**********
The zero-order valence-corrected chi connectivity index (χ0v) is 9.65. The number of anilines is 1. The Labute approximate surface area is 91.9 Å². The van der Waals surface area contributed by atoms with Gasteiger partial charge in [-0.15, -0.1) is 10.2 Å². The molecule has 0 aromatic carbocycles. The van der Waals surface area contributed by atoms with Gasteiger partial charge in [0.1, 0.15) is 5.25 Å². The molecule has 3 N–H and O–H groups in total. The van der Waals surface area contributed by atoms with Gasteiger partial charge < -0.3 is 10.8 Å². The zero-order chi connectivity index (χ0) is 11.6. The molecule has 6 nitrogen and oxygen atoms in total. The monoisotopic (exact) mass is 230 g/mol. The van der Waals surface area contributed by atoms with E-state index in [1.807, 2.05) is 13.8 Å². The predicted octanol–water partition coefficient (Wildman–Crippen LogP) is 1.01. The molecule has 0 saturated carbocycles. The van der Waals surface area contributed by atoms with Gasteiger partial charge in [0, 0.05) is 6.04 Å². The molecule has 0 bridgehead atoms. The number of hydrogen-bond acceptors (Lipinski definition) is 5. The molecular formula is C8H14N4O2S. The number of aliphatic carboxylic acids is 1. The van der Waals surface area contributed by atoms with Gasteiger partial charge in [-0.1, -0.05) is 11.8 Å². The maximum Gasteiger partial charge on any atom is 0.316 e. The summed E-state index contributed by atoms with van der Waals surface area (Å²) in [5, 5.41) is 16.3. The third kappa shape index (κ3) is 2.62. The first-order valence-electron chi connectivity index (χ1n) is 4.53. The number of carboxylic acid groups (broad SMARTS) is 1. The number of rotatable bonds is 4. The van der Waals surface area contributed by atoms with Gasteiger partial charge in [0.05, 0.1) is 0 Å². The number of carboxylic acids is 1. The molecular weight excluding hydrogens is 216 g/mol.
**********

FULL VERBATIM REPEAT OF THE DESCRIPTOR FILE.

The zero-order valence-corrected chi connectivity index (χ0v) is 9.65. The number of anilines is 1. The Labute approximate surface area is 91.9 Å². The van der Waals surface area contributed by atoms with Gasteiger partial charge in [-0.15, -0.1) is 10.2 Å². The molecule has 0 aromatic carbocycles. The van der Waals surface area contributed by atoms with Gasteiger partial charge in [0.1, 0.15) is 5.25 Å². The molecule has 3 N–H and O–H groups in total. The van der Waals surface area contributed by atoms with Gasteiger partial charge < -0.3 is 10.8 Å². The zero-order chi connectivity index (χ0) is 11.6. The molecule has 6 nitrogen and oxygen atoms in total. The monoisotopic (exact) mass is 230 g/mol. The van der Waals surface area contributed by atoms with E-state index in [1.807, 2.05) is 13.8 Å². The predicted octanol–water partition coefficient (Wildman–Crippen LogP) is 1.01. The molecule has 0 saturated carbocycles. The van der Waals surface area contributed by atoms with Gasteiger partial charge in [0, 0.05) is 6.04 Å². The molecule has 0 bridgehead atoms. The number of hydrogen-bond acceptors (Lipinski definition) is 5. The molecular formula is C8H14N4O2S. The number of aliphatic carboxylic acids is 1. The van der Waals surface area contributed by atoms with Gasteiger partial charge in [-0.1, -0.05) is 11.8 Å². The maximum Gasteiger partial charge on any atom is 0.316 e. The summed E-state index contributed by atoms with van der Waals surface area (Å²) in [5, 5.41) is 16.3. The third kappa shape index (κ3) is 2.62. The first-order valence-electron chi connectivity index (χ1n) is 4.53. The number of carboxylic acid groups (broad SMARTS) is 1. The number of rotatable bonds is 4. The van der Waals surface area contributed by atoms with Gasteiger partial charge in [0.05, 0.1) is 0 Å². The number of carboxylic acids is 1. The molecular weight excluding hydrogens is 216 g/mol.